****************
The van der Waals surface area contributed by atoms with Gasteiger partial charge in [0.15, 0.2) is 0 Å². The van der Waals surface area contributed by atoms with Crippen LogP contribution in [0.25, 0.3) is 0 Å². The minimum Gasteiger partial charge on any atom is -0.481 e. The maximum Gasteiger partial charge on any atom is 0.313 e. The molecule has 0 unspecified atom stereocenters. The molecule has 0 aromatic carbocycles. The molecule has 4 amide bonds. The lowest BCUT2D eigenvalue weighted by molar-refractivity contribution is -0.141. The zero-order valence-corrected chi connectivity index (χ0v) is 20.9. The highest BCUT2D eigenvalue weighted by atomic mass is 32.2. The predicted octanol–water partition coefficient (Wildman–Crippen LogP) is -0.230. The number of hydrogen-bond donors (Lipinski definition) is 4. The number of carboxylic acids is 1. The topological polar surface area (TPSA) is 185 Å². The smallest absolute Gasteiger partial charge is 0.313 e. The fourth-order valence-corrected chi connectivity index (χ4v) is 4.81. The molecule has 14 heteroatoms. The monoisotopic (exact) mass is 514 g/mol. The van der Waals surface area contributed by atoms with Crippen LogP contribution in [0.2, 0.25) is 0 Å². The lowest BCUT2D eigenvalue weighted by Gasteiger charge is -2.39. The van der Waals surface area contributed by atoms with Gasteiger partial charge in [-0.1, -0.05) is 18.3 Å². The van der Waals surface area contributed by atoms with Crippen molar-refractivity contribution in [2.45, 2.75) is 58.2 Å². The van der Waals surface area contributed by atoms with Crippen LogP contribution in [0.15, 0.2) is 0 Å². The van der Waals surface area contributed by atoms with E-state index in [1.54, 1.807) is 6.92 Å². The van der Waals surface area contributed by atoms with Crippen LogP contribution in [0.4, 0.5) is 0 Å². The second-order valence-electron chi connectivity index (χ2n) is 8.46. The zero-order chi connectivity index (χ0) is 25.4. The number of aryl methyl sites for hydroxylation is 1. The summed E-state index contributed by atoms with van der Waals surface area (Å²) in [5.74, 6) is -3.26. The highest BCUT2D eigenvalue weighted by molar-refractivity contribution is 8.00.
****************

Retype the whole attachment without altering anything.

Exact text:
The van der Waals surface area contributed by atoms with Gasteiger partial charge in [0.15, 0.2) is 0 Å². The van der Waals surface area contributed by atoms with Crippen LogP contribution in [0.25, 0.3) is 0 Å². The minimum Gasteiger partial charge on any atom is -0.481 e. The maximum Gasteiger partial charge on any atom is 0.313 e. The molecule has 0 unspecified atom stereocenters. The molecule has 0 aromatic carbocycles. The molecule has 4 amide bonds. The lowest BCUT2D eigenvalue weighted by molar-refractivity contribution is -0.141. The zero-order valence-corrected chi connectivity index (χ0v) is 20.9. The highest BCUT2D eigenvalue weighted by atomic mass is 32.2. The predicted octanol–water partition coefficient (Wildman–Crippen LogP) is -0.230. The number of hydrogen-bond donors (Lipinski definition) is 4. The number of carboxylic acids is 1. The topological polar surface area (TPSA) is 185 Å². The smallest absolute Gasteiger partial charge is 0.313 e. The fourth-order valence-corrected chi connectivity index (χ4v) is 4.81. The molecule has 14 heteroatoms. The monoisotopic (exact) mass is 514 g/mol. The van der Waals surface area contributed by atoms with Crippen LogP contribution in [0.2, 0.25) is 0 Å². The lowest BCUT2D eigenvalue weighted by Gasteiger charge is -2.39. The van der Waals surface area contributed by atoms with Gasteiger partial charge in [-0.1, -0.05) is 18.3 Å². The van der Waals surface area contributed by atoms with Crippen molar-refractivity contribution in [2.45, 2.75) is 58.2 Å². The van der Waals surface area contributed by atoms with Crippen LogP contribution in [0.15, 0.2) is 0 Å². The van der Waals surface area contributed by atoms with E-state index in [1.54, 1.807) is 6.92 Å². The van der Waals surface area contributed by atoms with Crippen LogP contribution in [0.4, 0.5) is 0 Å². The second-order valence-electron chi connectivity index (χ2n) is 8.46. The zero-order chi connectivity index (χ0) is 25.4. The number of aryl methyl sites for hydroxylation is 1. The summed E-state index contributed by atoms with van der Waals surface area (Å²) in [5.74, 6) is -3.26. The highest BCUT2D eigenvalue weighted by molar-refractivity contribution is 8.00.